Refugees: The Crisis of Opportunity
"More than 5.6 million Syrians have fled their country as refugees. There are 6.1 million displaced within Syria, 50% of which are children."
For the majority of us who live far from conflict areas, facts and figures about the refugee crisis can often seem to reduce refugees into mere numbers on our screens. But we believe that it is important to remember our common humanity.
Refugees are people just like us. People from all walks of life, and within of us our unique aspirations.
More Than A Statistic
For refugees, the crisis is not only a problem of physical isolation or deprivation, but more importantly, also a state of mental torture when hopes are dashed and families are forcibly separated.
The UNHCR states that more than 70,000 Syrian refugee families live without their fathers, and thousands of refugee children are separated from both parents. Many children have endured traumatic injuries and illness due to interrupted preventative healthcare, as well as psychological trauma from the crisis.
In escaping from war and conflict, asylum seekers and IDPs have found themselves in refugee camps, with no choice but to rely on aid and are often not given the opportunity to work. Not given to the chance to be productive, many refugees find themselves in a seemingly eternal state of limbo. Forcing refugees to not work does more than hurt their dignity, it turns them resource-burdens in their host communities. This exacerbates animosity from locals towards the newcomers, and discrimination from host communities.
The Untapped Potential
However, in refugee settlements around the world, several informal economies have sprung up from the dust.
In the Za’atari camp in Jordan, refugees have created a thriving economy from scratch: from barbers and bakers, to artisans and entrepreneurs. In Uganda, refugees are often integrated and with only 1% depending fully on aid. This just shows the hidden potential of one of our world’s largest, and often untapped resource: refugees.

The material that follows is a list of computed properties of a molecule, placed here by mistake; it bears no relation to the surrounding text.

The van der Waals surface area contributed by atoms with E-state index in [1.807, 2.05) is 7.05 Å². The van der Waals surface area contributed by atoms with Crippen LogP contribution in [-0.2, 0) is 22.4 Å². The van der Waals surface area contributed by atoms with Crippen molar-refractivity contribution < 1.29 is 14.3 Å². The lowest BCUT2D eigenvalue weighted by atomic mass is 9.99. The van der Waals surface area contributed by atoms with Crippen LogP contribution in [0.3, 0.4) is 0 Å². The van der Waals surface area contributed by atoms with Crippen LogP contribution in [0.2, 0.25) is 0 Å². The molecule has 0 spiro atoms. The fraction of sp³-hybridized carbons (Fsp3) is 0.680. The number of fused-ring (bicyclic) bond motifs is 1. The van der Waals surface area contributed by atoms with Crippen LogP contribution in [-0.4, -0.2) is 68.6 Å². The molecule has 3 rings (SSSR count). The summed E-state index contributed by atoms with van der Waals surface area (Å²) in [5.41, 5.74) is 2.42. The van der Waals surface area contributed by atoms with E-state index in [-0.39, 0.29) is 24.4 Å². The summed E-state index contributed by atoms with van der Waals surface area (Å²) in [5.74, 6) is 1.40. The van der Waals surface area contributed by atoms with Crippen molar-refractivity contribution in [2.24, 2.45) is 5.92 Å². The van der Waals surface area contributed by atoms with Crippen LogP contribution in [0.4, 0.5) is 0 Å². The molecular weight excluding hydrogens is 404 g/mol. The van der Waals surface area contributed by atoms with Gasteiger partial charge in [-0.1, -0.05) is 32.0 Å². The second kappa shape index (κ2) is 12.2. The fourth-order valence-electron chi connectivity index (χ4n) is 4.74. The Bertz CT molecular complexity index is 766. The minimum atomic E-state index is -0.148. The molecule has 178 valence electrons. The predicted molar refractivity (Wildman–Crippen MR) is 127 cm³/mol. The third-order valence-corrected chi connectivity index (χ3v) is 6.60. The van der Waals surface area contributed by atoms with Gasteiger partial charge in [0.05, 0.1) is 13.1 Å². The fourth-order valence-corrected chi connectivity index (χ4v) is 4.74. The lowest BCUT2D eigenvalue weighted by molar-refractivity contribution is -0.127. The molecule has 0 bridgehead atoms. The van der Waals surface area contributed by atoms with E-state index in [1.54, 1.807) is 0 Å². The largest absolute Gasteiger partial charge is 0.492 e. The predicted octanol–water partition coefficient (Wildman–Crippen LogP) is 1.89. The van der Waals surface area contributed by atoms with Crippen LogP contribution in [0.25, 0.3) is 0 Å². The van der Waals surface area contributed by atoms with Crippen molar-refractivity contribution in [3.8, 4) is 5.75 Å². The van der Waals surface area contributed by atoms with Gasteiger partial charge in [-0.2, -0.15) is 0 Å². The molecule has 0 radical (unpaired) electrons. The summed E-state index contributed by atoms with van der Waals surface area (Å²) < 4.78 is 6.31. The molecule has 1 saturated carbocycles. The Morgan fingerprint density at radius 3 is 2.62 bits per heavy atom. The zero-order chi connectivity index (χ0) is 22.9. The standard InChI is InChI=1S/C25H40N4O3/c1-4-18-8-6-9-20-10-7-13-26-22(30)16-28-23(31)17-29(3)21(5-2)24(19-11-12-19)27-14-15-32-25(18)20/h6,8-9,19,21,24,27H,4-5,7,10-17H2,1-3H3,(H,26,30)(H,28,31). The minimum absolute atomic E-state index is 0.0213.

Like every one of us, refugees have the potential to be so much more, because it is a human instinct to be productive, to create, and to make.
It is often men that launch micro-enterprises in refugee camps.
But we have uncovered a latent resource pool comprising more than half of the camp populace.
How We’re Helping
In particular, we have learn that many Syrian women refugees possess existing skills in embroidery, sewing, and even knitting work, and are skillful enough to create high-quality craftsmanship.
In the Chatila settlement in Beirut, Lebanon, we have brought together 25 Syrian women refugees together with Tight-Knit Syria to launch Threads Of Syria. The average woman in our collective has 17 years of experience in Syrian embroidery.
Threads Of Syria launched in November last year with some small fanfare, with the aim to provide dignified economic opportunity to Syrian refugees, asylum seekers and internally displaced people.
Our first product is the eponymous Syrian Scarf, knitted wool-blend scarves infused with a touch of Syrian embroidery. 100% of profits from Threads Of Syria are being reinvested back into the collective and the camp community.
Having the means to be economically productive does not only provide refugees with a livelihood. It does a lot for the soul, too. It instills a sense of pride in a stifling environment, a sense of progress in places where things seem to be frozen in time, and a sense of gratitude when their handmade creations are beloved worldwide.
How You Can Help
The refugee crisis is a complex, nuanced global issue, with forces at work that we often do not comprehend. But there are still several tangible ways that we can do our part to help refugees around the world - from the Middle East to Europe, to Asia and beyond.